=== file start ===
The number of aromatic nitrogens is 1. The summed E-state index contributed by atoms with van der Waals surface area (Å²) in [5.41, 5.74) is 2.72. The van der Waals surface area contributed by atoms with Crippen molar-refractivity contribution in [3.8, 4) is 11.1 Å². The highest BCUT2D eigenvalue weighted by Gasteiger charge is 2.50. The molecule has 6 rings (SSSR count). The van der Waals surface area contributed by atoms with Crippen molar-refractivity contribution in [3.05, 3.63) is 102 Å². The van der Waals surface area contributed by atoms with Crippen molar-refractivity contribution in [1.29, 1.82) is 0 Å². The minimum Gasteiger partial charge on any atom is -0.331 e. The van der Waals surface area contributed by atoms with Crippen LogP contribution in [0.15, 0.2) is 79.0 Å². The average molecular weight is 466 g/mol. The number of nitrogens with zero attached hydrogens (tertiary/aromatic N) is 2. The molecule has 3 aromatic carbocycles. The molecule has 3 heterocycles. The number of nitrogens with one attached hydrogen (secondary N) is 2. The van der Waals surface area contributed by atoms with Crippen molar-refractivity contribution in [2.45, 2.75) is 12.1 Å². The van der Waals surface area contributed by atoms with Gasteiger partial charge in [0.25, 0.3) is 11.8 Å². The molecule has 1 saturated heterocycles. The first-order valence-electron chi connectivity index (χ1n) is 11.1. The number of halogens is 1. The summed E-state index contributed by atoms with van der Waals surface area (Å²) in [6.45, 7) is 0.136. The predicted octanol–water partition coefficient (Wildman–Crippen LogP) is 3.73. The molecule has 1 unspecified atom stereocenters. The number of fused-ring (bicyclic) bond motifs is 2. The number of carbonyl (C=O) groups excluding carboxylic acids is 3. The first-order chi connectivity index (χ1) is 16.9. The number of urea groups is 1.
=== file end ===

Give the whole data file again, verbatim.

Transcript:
The number of aromatic nitrogens is 1. The summed E-state index contributed by atoms with van der Waals surface area (Å²) in [5.41, 5.74) is 2.72. The van der Waals surface area contributed by atoms with Crippen molar-refractivity contribution in [3.8, 4) is 11.1 Å². The highest BCUT2D eigenvalue weighted by Gasteiger charge is 2.50. The molecule has 6 rings (SSSR count). The van der Waals surface area contributed by atoms with Crippen molar-refractivity contribution in [3.05, 3.63) is 102 Å². The van der Waals surface area contributed by atoms with Crippen molar-refractivity contribution in [1.29, 1.82) is 0 Å². The minimum Gasteiger partial charge on any atom is -0.331 e. The van der Waals surface area contributed by atoms with Crippen LogP contribution in [0.15, 0.2) is 79.0 Å². The average molecular weight is 466 g/mol. The number of nitrogens with zero attached hydrogens (tertiary/aromatic N) is 2. The molecule has 3 aromatic carbocycles. The molecule has 3 heterocycles. The number of nitrogens with one attached hydrogen (secondary N) is 2. The van der Waals surface area contributed by atoms with Crippen molar-refractivity contribution in [2.45, 2.75) is 12.1 Å². The van der Waals surface area contributed by atoms with Gasteiger partial charge in [0.25, 0.3) is 11.8 Å². The molecule has 1 saturated heterocycles. The first-order valence-electron chi connectivity index (χ1n) is 11.1. The number of halogens is 1. The summed E-state index contributed by atoms with van der Waals surface area (Å²) in [6.45, 7) is 0.136. The predicted octanol–water partition coefficient (Wildman–Crippen LogP) is 3.73. The molecule has 1 unspecified atom stereocenters. The number of fused-ring (bicyclic) bond motifs is 2. The number of carbonyl (C=O) groups excluding carboxylic acids is 3. The first-order chi connectivity index (χ1) is 16.9. The number of urea groups is 1.